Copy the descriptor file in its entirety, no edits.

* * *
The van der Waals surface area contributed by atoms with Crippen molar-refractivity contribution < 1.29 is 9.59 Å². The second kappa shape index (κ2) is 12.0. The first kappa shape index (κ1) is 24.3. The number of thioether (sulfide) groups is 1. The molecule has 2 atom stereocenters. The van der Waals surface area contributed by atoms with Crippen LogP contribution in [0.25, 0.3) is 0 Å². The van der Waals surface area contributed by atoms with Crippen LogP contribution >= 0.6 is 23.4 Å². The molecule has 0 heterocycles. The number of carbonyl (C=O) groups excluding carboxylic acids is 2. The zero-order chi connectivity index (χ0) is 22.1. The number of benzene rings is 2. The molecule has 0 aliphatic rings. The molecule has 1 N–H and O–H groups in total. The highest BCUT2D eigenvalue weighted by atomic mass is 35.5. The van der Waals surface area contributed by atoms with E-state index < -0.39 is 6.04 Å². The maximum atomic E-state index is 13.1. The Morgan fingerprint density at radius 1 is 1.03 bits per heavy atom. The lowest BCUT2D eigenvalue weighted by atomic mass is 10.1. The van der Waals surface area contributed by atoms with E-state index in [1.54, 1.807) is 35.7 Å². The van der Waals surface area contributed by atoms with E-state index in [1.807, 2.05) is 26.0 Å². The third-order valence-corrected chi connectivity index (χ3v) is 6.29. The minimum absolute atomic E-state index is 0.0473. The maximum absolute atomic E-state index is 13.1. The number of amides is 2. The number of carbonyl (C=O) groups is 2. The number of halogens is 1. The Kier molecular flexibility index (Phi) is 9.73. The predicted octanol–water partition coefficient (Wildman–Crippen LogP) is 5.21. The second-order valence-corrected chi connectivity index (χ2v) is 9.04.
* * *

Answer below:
The van der Waals surface area contributed by atoms with Crippen molar-refractivity contribution < 1.29 is 9.59 Å². The second kappa shape index (κ2) is 12.0. The first kappa shape index (κ1) is 24.3. The number of thioether (sulfide) groups is 1. The molecule has 2 atom stereocenters. The van der Waals surface area contributed by atoms with Crippen LogP contribution in [0.25, 0.3) is 0 Å². The van der Waals surface area contributed by atoms with Crippen LogP contribution >= 0.6 is 23.4 Å². The molecule has 0 heterocycles. The number of carbonyl (C=O) groups excluding carboxylic acids is 2. The zero-order chi connectivity index (χ0) is 22.1. The number of benzene rings is 2. The molecule has 0 aliphatic rings. The molecule has 1 N–H and O–H groups in total. The highest BCUT2D eigenvalue weighted by atomic mass is 35.5. The van der Waals surface area contributed by atoms with E-state index < -0.39 is 6.04 Å². The maximum atomic E-state index is 13.1. The Morgan fingerprint density at radius 1 is 1.03 bits per heavy atom. The lowest BCUT2D eigenvalue weighted by atomic mass is 10.1. The van der Waals surface area contributed by atoms with E-state index in [1.54, 1.807) is 35.7 Å². The van der Waals surface area contributed by atoms with E-state index in [1.807, 2.05) is 26.0 Å². The third-order valence-corrected chi connectivity index (χ3v) is 6.29. The minimum absolute atomic E-state index is 0.0473. The maximum absolute atomic E-state index is 13.1. The number of amides is 2. The number of carbonyl (C=O) groups is 2. The number of halogens is 1. The Kier molecular flexibility index (Phi) is 9.73. The predicted octanol–water partition coefficient (Wildman–Crippen LogP) is 5.21. The second-order valence-corrected chi connectivity index (χ2v) is 9.04.